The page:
that’s helped save valuable time.

So, what's the plan for now?

We’re proposing to fund Nature Calls through a ‘special purpose vehicle’ as provided for in the Infrastructure Funding and Financing Act. This allows councils to fund specific projects through a government agency, Crown Infrastructure Partners. We would apply and, if successful, work with them to come up with the terms of the funding. The external entity would provide the funds to the Council and levy ratepayers annually (over a term such as 30 years). The levy would show as a separate line on the Council's rates bill. We’re proposing this would start when construction of the project is due to start.

Council does not have the debt capacity to fund this programme itself, and we will need to keep borrowing money for other things like transport and property based projects. Using this type of funding means that we wouldn't exceed our borrowing limit.

There are some downsides though – our ratepayers would still need to pay the annual levy for this debt and it will be significant.

Early estimates are that the levy could be $1,000 per year, for at least 30 years, on top of rates

This tool is used by other councils already. Tauranga is using it to fund some transport projects, and Wellington has also used it for a large wastewater project. However, ours is for a much larger amount of money.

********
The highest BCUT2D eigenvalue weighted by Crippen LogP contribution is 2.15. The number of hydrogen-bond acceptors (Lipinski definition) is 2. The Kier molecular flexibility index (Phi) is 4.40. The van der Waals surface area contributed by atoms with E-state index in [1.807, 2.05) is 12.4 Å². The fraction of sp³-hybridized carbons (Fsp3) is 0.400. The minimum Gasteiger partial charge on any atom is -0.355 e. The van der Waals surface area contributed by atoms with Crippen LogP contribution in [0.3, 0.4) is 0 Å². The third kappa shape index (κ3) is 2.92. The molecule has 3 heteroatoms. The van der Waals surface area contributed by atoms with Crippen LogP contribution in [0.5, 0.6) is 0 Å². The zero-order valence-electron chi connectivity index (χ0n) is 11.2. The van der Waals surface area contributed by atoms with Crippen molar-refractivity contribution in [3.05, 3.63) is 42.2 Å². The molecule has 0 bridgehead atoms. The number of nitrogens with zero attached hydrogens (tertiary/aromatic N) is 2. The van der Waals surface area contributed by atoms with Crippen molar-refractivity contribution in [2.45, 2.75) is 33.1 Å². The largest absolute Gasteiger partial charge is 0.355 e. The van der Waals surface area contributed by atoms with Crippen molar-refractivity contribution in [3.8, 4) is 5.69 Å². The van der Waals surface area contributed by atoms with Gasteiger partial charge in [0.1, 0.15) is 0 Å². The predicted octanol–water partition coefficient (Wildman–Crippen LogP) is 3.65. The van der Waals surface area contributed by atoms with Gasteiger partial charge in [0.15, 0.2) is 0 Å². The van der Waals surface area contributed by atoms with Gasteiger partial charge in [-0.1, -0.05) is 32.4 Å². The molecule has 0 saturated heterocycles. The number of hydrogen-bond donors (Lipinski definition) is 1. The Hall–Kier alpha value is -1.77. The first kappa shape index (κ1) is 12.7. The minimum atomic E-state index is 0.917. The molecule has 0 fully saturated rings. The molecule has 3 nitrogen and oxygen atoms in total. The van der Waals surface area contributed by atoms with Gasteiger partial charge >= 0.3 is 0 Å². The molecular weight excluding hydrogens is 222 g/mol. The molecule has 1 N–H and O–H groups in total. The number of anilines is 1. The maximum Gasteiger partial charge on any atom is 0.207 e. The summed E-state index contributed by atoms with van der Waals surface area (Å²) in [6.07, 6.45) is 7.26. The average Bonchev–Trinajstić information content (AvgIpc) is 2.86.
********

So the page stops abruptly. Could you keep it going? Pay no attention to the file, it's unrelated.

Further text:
It is still early days, and we will need to have conversations with Crown Infrastructure Partners to work out the terms of how this could work.

We will be consulting with ratepayers about these terms, including the levy charge. We’ll also look at the options to reduce the amount needed to borrow. This could include things like getting government funding or talking to businesses or other organisations who currently manage their own wastewater treatment and discharge, to consider joining us.

It’s likely we could use this model over time for other projects too, like some of our growth areas to help fund the roading and water infrastructure that’s needed.

If Council is unable to proceed with funding Nature Calls by debt provided through an IFF arrangement, an alternative funding source(s) would need to be identified or the programme would unlikely be able to proceed in its current form. Alternative funding sources could include a government subsidy. We’d be exploring this anyway with the proposed IFF arrangement to reduce the impact on ratepayers. Other funding sources could include a public-private partnership, where a private company finances, builds, and potentially operates the infrastructure, charging Council (and ratepayers) over a period of time.

What happens when the government finalises its plan for water?

Once we know more about the government’s approach to water we can adapt our plans.

For as long as we are looking after our community’s water, you can be assured that we will continue to provide the great water services you’ve come to expect from us. That includes maintaining our infrastructure and ensuring our water meets all health standards.

And, we will continue to keep you informed every step of the way.

Read more about the history of Nature Calls